Home / Accueil

Church Street Cemetery

Lockeport, Nova Scotia, Canada

Formally Recognized: 1992/12/14

Detail of the Senator John Locke monument in the Church Street Cemetery, Town of Lockeport, NS.; NS Dept or Tourism, Culture & Heritage, 2009
Detail of the Senator John Locke monument
A Locke family plot surrounded by a cast iron fence in the Church Street Cemetery, Town of Lockeport, NS.; NS Dept or Tourism, Culture & Heritage, 2009
Locke family plot with cast iron fence
A northwest perspective view into the Church Street Cemetery, Town of Lockeport, NS.; NS Dept or Tourism, Culture & Heritage, 2009
Northwest perspective

Other Name(s)

Church Street Cemetery
Rood's Head Cemetery

Links and documents

Construction Date(s)

1848/01/01 to 1848/12/31

Listed on the Canadian Register: 2010/02/15

Statement of Significance

Description of Historic Place

The Church Street Cemetery, located on Church Street in the Town of Lockeport, Nova Scotia, is the final resting place of many of the town’s early residents. Municipal heritage designation applies to the cemetery lot and its landscape features.

Heritage Value

The Church Street Cemetery, at one time called the Rood’s Head Cemetery, was established in 1848 on land deeded for the purpose to the trustees by Lewis P. Churchill, a prominent merchant in the community. The land as deeded measured one hundred fifty feet by one hundred feet and was surrounded on all sides by other lands of Mr. Churchill. Its heritage value lies in its being the burial ground where many of the town's early inhabitants were laid to rest.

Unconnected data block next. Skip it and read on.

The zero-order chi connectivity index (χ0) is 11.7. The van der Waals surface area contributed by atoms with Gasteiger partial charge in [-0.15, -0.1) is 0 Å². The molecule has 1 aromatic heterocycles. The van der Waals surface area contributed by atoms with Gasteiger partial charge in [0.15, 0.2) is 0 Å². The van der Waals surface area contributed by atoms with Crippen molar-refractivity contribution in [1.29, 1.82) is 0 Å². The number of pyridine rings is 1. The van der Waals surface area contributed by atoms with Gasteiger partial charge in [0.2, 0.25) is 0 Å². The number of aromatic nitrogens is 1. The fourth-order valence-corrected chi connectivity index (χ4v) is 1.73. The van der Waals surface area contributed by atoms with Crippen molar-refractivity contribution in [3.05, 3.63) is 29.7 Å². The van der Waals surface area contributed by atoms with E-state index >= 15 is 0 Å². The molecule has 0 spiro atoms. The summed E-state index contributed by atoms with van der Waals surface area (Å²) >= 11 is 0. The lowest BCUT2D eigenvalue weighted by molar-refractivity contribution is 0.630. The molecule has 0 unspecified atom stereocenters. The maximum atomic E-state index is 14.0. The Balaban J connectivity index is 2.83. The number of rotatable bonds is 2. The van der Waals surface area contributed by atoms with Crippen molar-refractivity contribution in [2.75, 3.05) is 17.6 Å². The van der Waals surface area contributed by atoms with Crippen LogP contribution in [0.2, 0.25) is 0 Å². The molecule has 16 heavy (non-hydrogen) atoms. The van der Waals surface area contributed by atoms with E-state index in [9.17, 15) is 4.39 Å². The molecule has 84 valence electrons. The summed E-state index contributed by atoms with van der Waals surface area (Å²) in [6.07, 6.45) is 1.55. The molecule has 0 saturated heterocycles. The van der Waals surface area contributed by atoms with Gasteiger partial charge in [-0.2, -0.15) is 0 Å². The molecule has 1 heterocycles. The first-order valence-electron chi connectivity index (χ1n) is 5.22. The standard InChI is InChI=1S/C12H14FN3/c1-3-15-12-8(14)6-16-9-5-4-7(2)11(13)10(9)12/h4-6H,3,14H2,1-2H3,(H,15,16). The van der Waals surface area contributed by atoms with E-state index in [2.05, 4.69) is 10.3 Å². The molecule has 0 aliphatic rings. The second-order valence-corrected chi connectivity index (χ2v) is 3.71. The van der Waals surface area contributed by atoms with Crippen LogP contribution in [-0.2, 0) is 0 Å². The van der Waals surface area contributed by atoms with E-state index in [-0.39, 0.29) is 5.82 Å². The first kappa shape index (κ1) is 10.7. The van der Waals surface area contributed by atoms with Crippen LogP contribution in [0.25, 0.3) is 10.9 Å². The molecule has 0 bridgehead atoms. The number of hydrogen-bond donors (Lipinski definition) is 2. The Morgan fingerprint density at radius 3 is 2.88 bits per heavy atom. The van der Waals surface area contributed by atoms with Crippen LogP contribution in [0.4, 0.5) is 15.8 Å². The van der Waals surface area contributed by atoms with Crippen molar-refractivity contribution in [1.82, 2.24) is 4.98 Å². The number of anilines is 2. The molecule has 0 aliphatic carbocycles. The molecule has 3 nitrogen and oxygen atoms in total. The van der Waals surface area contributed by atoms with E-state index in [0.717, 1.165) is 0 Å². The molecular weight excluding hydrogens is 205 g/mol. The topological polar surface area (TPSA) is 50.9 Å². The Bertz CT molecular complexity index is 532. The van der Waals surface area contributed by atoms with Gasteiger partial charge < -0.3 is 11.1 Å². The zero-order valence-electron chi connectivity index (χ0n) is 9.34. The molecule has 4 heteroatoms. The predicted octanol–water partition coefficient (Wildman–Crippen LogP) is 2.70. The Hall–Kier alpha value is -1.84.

More than fifty of the descendants of the original settlers of Lockeport are buried here, including Lewis P. Churchill, his wife and several of their children. Lewis Churchill was a direct descendant of Josiah Churchill, one of the first two people to arrive and settle at Lockeport, then called Ragged Island, around 1761.

Others interred in this cemetery include Senator John Locke and at least thirty-one other members of the extended Locke family who were descendants of Dr. Jonathan Locke, an original settler. Also buried here are at least two children from two of the nine Icelandic families who came to Lockeport in 1875, but had all moved west by 1882, except for one couple that remained.

This cemetery ceased being used around 1885, presumably because it was filled to capacity. It was designated as a registered heritage property in December, 1992.

Source: Municipal heritage property files, “Church Street Cemetery”, Town of Lockeport, NS.

Character-Defining Elements

The character-defining elements of the Church Street Cemetery include:
- location on a hill that overlooks the harbour;
- original monuments;
- mature tree in centre of cemetery;
- grass-covered lot;
- line of mature evergreen trees along the street side.



Nova Scotia

Recognition Authority

Local Governments (NS)

Recognition Statute

Heritage Property Act

Recognition Type

Municipally Registered Property

Recognition Date


Historical Information

Significant Date(s)

1885/01/01 to 1885/01/01

Theme - Category and Type

Expressing Intellectual and Cultural Life
Philosophy and Spirituality

Function - Category and Type


Religion, Ritual and Funeral
Mortuary Site, Cemetery or Enclosure


Architect / Designer




Additional Information

Location of Supporting Documentation

Municipal Heritage Property files, "Church Street Cemetery", Town of Lockeport municipal office, 26 North Street, PO Box 189, Lockeport, NS B0T 1L0

Cross-Reference to Collection

Fed/Prov/Terr Identifier




Related Places



Advanced SearchAdvanced Search
Nearby Places